140. Jeremiah

The End Time Men
W.W. Fischer
Scriptures Referenced in This Chapter:
          (Follow the Scripture links if you want to study the Scriptures for yourself.)
Jer. 1:9 π Jer. 1:10 π Jer. 45:4 π Jer. 45:5

“‘And do you seek great things for yourself? Do not seek them; for behold, I will bring adversity upon all flesh,’ says the Lord. ‘But I will give your life to you as a prey in all places, wherever you go.’” ( Jer. 45:5; top )

Jeremiah didn’t want to be a prophet and even begged God to be excused, however the Lord said, “Behold, I have put My words in your mouth.” ( Jer. 1:9; top ) These are the kinds of words to get in one’s mouth, while everyone today is clamoring for their ministries, gifts and acclaim.

The word of God is not meant for us to find what we feel the Scripture shows us as an applicable pattern for establishing a New Testament church. The Scripture is presented to us to bring us to a place of surrender, obedience and selflessness before Almighty God. Then we can be used as God intended us to be used; what an enormous gulf between that and what we feel we should do for God.

Notice God’s regimented order for Jeremiah’s life with the Lord. The Lord said, “See, I have this day set you over the nations and over the kingdoms, to root out and to pull down, to destroy and to throw down, to build and to plant.” ( Jer. 1:10; top ) The first steps for Jeremiah were to root out, destroy and pull down all those pretentious religious activities by getting the people to repent. If they would yield and repent, then the nation of Israel could be planted and rebuilt; if they refused, then judgment would follow. Did they repent? They did not. Who were Jeremiah’s greatest enemies? The religious leaders of his day.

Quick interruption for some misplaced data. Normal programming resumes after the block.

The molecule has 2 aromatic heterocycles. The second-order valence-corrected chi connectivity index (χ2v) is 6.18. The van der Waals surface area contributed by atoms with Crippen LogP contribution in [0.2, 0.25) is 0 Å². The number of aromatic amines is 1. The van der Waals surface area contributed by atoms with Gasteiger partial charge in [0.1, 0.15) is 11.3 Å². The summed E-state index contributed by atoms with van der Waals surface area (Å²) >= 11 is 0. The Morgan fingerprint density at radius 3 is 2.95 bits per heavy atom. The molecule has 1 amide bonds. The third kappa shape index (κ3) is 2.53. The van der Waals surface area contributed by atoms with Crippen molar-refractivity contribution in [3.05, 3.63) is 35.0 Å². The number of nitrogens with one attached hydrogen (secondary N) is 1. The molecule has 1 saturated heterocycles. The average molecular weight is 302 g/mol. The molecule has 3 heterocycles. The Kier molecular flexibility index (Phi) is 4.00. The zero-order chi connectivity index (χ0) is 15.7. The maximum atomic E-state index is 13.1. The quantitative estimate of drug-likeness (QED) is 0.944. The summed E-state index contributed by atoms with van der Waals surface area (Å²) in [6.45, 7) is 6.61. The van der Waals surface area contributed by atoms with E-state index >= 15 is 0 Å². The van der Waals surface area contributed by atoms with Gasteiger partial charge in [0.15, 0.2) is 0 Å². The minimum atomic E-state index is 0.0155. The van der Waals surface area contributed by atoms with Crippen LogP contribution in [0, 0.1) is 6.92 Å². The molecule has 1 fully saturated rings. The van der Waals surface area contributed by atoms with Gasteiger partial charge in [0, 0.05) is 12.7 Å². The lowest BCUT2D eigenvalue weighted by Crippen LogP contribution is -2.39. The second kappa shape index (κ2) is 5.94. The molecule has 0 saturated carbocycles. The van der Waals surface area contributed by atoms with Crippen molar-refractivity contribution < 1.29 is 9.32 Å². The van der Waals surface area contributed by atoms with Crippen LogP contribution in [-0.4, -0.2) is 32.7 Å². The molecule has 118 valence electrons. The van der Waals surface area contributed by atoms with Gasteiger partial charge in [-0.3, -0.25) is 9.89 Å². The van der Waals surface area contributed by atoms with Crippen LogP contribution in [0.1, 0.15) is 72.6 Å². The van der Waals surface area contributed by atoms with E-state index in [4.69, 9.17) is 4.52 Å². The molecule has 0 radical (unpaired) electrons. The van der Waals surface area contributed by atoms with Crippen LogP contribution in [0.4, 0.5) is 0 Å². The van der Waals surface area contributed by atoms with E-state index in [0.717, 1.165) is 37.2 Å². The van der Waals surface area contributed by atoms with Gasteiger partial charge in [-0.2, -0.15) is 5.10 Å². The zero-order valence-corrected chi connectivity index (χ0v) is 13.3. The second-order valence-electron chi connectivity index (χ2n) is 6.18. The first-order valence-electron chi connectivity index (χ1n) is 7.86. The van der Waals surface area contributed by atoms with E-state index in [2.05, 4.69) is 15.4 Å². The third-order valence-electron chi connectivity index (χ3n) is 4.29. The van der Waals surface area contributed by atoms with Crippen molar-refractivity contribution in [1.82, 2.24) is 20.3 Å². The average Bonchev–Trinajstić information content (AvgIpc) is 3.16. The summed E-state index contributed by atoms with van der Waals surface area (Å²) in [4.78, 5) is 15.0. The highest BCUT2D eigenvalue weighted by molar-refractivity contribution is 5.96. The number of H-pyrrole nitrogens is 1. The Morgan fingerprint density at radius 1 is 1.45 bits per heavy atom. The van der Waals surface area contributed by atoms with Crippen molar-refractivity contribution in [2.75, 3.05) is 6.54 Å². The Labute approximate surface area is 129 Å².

The priests and rulers scorned and laughed at Jeremiah’s old-fashioned teachings of holiness and obedience to God, the same way our present generation scoffs at Biblical morality today and, unless we repent, we will be judged even harsher than in the case of Jerusalem, where the Babylonians destroyed most of the entire city.

Jeremiah wasn’t the vindictive type of person; he had no liking for rooting out and throwing down anything. But he had a heart for his people, and saw in his heart that their destruction was near if they didn’t repent.

God’s heart, being even more tender than Jeremiah’s, must have almost broken to see His plan for Israel being destroyed. (But He had yet another plan.)

Oh! The patience and longsuffering of God. He has waited for almost 2,000 years for the great commission to be fulfilled, and our generation has failed Him, too.

Our pious Bible studies have produced no Jeremiahs.

Our denominational procedures and loyalties have exceeded our loyalty to Almighty God.

Our evangelism attempts have produced no Pauls.

One partial Scripture verse - “But I will give your life to you as a prey in all places, wherever you go.” ( Jer. 45:4; top ) - offends and intimidates us all as an end-time judgment is visible even to the unbeliever. Possibly there is yet one uncompromisingly honest person amongst God’s family, like Jeremiah?

139. First Corinthians 13:8 π 141. God's Care For Us!
The End Time Men

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